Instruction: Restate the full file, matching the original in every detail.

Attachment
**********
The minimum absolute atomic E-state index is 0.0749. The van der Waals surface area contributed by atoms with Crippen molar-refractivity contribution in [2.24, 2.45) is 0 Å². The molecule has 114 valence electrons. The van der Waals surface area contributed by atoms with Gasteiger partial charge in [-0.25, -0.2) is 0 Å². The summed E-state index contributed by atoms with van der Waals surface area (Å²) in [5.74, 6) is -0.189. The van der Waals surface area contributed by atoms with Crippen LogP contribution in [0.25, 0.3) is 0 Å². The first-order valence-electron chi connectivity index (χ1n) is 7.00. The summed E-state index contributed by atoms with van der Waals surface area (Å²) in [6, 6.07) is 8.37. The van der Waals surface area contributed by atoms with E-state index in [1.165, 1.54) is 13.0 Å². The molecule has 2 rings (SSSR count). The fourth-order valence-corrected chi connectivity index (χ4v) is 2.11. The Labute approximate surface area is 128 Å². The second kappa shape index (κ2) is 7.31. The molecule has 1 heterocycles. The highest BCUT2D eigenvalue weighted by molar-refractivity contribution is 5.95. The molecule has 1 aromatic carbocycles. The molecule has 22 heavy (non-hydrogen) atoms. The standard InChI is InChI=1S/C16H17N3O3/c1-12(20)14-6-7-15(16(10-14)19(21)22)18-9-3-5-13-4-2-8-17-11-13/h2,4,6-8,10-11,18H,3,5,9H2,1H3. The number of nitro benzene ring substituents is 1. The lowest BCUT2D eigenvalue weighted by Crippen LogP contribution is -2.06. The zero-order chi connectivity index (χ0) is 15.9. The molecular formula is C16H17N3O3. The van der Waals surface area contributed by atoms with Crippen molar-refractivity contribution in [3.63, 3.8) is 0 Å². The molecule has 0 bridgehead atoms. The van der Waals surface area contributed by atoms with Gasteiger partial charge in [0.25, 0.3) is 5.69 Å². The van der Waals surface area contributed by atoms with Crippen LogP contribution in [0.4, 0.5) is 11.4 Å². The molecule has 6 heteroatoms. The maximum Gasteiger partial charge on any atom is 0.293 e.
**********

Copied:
The minimum absolute atomic E-state index is 0.0749. The van der Waals surface area contributed by atoms with Crippen molar-refractivity contribution in [2.24, 2.45) is 0 Å². The molecule has 114 valence electrons. The van der Waals surface area contributed by atoms with Gasteiger partial charge in [-0.25, -0.2) is 0 Å². The summed E-state index contributed by atoms with van der Waals surface area (Å²) in [5.74, 6) is -0.189. The van der Waals surface area contributed by atoms with Crippen LogP contribution in [0.25, 0.3) is 0 Å². The first-order valence-electron chi connectivity index (χ1n) is 7.00. The summed E-state index contributed by atoms with van der Waals surface area (Å²) in [6, 6.07) is 8.37. The van der Waals surface area contributed by atoms with E-state index in [1.165, 1.54) is 13.0 Å². The molecule has 2 rings (SSSR count). The fourth-order valence-corrected chi connectivity index (χ4v) is 2.11. The Labute approximate surface area is 128 Å². The second kappa shape index (κ2) is 7.31. The molecule has 1 heterocycles. The highest BCUT2D eigenvalue weighted by molar-refractivity contribution is 5.95. The molecule has 1 aromatic carbocycles. The molecule has 22 heavy (non-hydrogen) atoms. The standard InChI is InChI=1S/C16H17N3O3/c1-12(20)14-6-7-15(16(10-14)19(21)22)18-9-3-5-13-4-2-8-17-11-13/h2,4,6-8,10-11,18H,3,5,9H2,1H3. The number of nitro benzene ring substituents is 1. The lowest BCUT2D eigenvalue weighted by Crippen LogP contribution is -2.06. The zero-order chi connectivity index (χ0) is 15.9. The molecular formula is C16H17N3O3. The van der Waals surface area contributed by atoms with Crippen molar-refractivity contribution in [3.63, 3.8) is 0 Å². The molecule has 0 bridgehead atoms. The van der Waals surface area contributed by atoms with Gasteiger partial charge in [0.25, 0.3) is 5.69 Å². The van der Waals surface area contributed by atoms with Crippen LogP contribution in [0.4, 0.5) is 11.4 Å². The molecule has 6 heteroatoms. The maximum Gasteiger partial charge on any atom is 0.293 e.